Too often I am asked to help a real estate investor (“Investor”) enter into a transaction with a Home Buyer that includes the Investor going into title on a newly purchased property and then “selling” the property to the Home Buyer by way of a contract for deed or lease option because the real estate consumer does not qualify for a traditional loan. (This transaction should be differentiated from the Investor who previously owned a property and selling that property on a contract for deed or lease option). Though on the surface this transaction may look innocent enough and may actually aid the Home Buyer in eventually obtaining title to the home, I encourage the Investor to run, not walk, from these transactions.
These transactions can be attractive because they usually include a large payment up front, monthly payments that will cover the Investor’s mortgage loan and provides a relatively quick method (cancellation of contract for deed or an eviction on a lease option) to eliminate the Home Buyer’s interest in the property if the Home Buyer does not pay. If the Home Buyer fails to make payments, the Investor believes he/she can quickly retake possession, keep the Home Buyer’s payments and can then rent or sell the property to a third party. If the Home Buyer makes the payments, the Home Buyer can build equity and use that equity later to obtain a traditional mortgage and payoff the contract. Investors believe they can enter this transaction with little or no risk. However, Investors should be aware that any such transaction is a financing vehicle for the purchase of a home and may be considered by Minnesota courts to be an equitable mortgage.
An equitable mortgage is a transaction that purports to convey title to real estate (like an outright sale) but actually is intended by the parties as an alternative method of financing. The courts inquire into the real purpose of the transaction in recognizing an equitable mortgage. If the transaction is, in essence a mortgage, the court can apply all consumer protection legislation to the Investor who made the “mortgage”. And, rest assured, no matter that the Investor used an entity to enter the transaction, the lawsuit will name the Investor personally.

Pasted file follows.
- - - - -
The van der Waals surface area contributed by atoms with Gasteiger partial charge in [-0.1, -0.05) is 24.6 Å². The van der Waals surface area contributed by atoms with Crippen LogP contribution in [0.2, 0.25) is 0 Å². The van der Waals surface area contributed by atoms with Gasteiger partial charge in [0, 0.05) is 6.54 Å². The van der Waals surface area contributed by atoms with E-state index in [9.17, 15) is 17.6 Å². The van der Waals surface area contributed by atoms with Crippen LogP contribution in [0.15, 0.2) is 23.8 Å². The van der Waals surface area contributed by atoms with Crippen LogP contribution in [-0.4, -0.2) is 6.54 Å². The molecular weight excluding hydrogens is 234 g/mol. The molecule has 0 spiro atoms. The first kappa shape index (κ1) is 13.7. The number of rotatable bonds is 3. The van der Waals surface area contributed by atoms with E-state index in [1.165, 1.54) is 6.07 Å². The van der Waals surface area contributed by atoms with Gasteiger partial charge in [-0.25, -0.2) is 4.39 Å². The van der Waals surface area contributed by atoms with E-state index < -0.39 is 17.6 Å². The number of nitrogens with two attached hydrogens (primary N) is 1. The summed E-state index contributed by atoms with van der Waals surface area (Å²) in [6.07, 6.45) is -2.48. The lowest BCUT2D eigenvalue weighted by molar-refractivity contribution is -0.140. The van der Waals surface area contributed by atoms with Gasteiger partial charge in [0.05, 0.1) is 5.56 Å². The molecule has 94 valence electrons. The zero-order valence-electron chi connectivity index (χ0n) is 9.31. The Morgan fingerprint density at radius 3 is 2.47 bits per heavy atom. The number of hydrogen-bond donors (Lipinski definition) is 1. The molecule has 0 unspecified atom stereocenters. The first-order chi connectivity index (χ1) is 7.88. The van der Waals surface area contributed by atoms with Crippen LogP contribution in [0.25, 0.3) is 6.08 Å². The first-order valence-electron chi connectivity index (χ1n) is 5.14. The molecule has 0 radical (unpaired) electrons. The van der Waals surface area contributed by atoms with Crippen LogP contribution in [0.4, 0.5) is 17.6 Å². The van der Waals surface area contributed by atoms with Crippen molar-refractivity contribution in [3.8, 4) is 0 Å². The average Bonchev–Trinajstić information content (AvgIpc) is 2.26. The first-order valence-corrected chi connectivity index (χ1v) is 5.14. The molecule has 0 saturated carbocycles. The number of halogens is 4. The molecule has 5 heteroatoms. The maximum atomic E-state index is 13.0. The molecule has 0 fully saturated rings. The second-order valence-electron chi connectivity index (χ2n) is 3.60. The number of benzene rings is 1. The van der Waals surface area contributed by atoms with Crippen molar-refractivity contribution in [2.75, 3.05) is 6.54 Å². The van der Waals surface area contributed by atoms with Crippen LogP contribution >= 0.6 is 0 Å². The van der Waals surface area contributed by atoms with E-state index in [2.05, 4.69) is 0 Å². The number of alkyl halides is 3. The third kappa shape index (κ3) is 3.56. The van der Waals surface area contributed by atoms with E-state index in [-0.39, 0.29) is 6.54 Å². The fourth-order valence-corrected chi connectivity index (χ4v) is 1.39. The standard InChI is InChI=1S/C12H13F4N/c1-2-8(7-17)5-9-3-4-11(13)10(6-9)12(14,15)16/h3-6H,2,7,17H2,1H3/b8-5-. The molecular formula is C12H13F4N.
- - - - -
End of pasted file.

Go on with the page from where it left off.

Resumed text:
A finding that a transaction is an equitable mortgage can lead to claims by the Home Buyer that the transaction violates federal consumer protection legislation against predatory lending including the Truth in Lending Act (“TILA”), the Home Ownership Equity Protection Act (“HOEPA”) and the Real Estate Settlement Procedures Act (“RESPA”). There are also Minnesota consumer protections which may be implicated including usury. The potential for being a defendant in such an action and incurring attorney fees by the Investor should be enough to deter them from entering these transactions. Action taken against the Investor’s real estate license may affect other sources of revenue.
Congress passed the Truth in Lending Act (TILA) in 1968 as part of a broader Consumer Protection Act. TILA gives a homeowner a right to rescind a loan secured by his or her primary residence. This can include home equity loans, home improvement loans, and refinances. If the lender does not provide the correct notices and the homeowner exercises the right to rescind, it can result in the party providing the loan to forgive all payments made, interest and require the security released from the mortgage.
The Home Ownership and Equity Protection Act (HOEPA) is an amendment to TILA. It requires lenders to make additional disclosures to borrowers, such as the annual percentage rate (APR), at least three days before the loan closes. The real estate consumer may recover statutory and actual damages, court costs and attorney’s fees as well as rescind the contract for up to three years.
Still another protection in federal law is the Real Estate Settlement Procedures Act (RESPA). This law requires lenders to fully disclose all costs and fees related to the loan. Borrowers are entitled to challenge any illegitimate or undisclosed fees, including kickbacks and dubious referral fees. A RESPA violation has criminal and civil repercussions. A criminal conviction may result in up to one year in jail and a $10,000.00 fine per each party violating a RESPA provision. The real estate consumer is entitled to bring a civil action for triple the charge improperly paid in violation of RESPA, where the consumer would be entitled to reasonable attorney’s fees and costs if he or she prevails.
Usury violations can require the Investor to forfeit all payments made and the principle of the underlying “mortgage”.
These transactions are much too risky to undertake. Leave these transactions on the table no matter how attractive they appear. Ultimately, the only investment you may be making is in the livelihood of someone like me.